All this happened during the pandemic. B was unable to travel with her partner to appointments.

B stated, "I felt alone because I couldn't find support from anyone,"

B had a hearing just two weeks after her ultrasound. It lasted 30 minutes, but she said it felt like several hours. She felt that the judge was asking her questions about her character and her ability to make a decision regarding her body.

She said, "In a sense, they were just trying change my mind."

B was granted permission by the court to have an abortion. However, shortly after the hearing, B discovered that the doctor who performed the ultrasound on her had left the clinic. B was forced to restart the judicial bypass process.

It was February 2021 when she finished it the second time. Then, Texas was hit by winter storm Uri. It shut down much of Texas' critical infrastructure. This caused B to delay her procedure once again.

B stated, "I was just super afraid because I knew there would be a time limit on my abortion." This was before SB-8, meaning that B could have an abortion for up to 20 weeks.

B was not able to overcome the adverse circumstances or bad luck. Mariappuram, Jane's Due Process stated that young clients of her organization often experience delays.

She said that almost all cases are complex. "And that's because you don't know a parent if you are a young person. This is often because you are already living in oppression at other intersections.

B was almost three months pregnant when she finally got an abortion. Although she admitted that it was hard, she said she felt emotional numb for several weeks following the procedure. However, she felt relieved.

B is thankful she had the procedure. It allowed her to live a life she never thought possible. She now lives with her partner and their dog. She is working and saving for college. She said, "I plan on having children in a few year's time, once I have everything settled and know that I don’t have to struggle to make ends meet with money."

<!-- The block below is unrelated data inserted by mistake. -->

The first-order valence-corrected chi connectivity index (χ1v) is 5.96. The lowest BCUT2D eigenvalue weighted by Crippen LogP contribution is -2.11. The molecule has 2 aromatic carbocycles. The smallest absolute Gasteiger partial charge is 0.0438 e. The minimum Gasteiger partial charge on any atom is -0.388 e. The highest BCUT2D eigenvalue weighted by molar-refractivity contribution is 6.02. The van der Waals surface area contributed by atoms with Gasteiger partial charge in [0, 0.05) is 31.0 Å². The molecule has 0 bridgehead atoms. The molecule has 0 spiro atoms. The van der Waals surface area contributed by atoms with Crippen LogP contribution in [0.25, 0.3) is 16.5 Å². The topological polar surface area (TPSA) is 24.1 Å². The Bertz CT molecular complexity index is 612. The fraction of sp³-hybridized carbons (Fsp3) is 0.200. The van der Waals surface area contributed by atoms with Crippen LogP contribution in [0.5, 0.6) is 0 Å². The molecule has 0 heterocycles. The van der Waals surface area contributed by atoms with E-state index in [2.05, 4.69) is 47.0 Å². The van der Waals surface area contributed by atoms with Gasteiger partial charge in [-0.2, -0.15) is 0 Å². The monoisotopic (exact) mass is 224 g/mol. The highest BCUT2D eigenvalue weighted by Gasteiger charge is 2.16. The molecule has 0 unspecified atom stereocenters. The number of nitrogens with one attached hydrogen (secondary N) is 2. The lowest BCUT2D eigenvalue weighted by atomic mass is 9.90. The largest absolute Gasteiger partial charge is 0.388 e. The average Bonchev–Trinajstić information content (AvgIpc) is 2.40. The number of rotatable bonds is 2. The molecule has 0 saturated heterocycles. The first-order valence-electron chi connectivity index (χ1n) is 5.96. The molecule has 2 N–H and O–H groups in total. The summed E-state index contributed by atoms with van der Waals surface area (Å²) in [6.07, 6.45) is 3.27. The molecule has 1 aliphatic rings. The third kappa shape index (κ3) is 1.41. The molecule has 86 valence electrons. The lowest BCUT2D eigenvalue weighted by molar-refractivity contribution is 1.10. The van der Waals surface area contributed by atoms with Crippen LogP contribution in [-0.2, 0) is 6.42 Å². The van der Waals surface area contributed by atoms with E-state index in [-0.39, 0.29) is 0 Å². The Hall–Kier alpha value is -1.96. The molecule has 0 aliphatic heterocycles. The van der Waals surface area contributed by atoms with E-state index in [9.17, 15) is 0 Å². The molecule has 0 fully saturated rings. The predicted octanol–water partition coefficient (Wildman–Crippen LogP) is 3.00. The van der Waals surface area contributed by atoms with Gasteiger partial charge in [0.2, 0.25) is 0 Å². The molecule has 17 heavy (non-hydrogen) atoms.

B is now concerned about her peers who may not be able to have an abortion in Texas or elsewhere in the country if Roe falls.

She said, "There's no reason for me or any teenagers to have to go through these hoops to make a decision that is ultimately ours to make."

Mariappuram is also concerned about the winnowing of options for teenage girls to obtain abortion care in the next months.

She stated that minors are vulnerable because they don't get to vote and they don't often have voices in the legislature. "Anti-abortion legislators will continue to try to attack the judicial bypass."

Florida went from requiring parental notification of minors seeking abortion to requiring consent in the last two years.

Mariappuram stated that there was a strong effort to keep attacking minors and making it harder for judicial bypass, even in states where abortion might still be legal.

"A whole generation will lose a right that all of us have enjoyed for fifty years."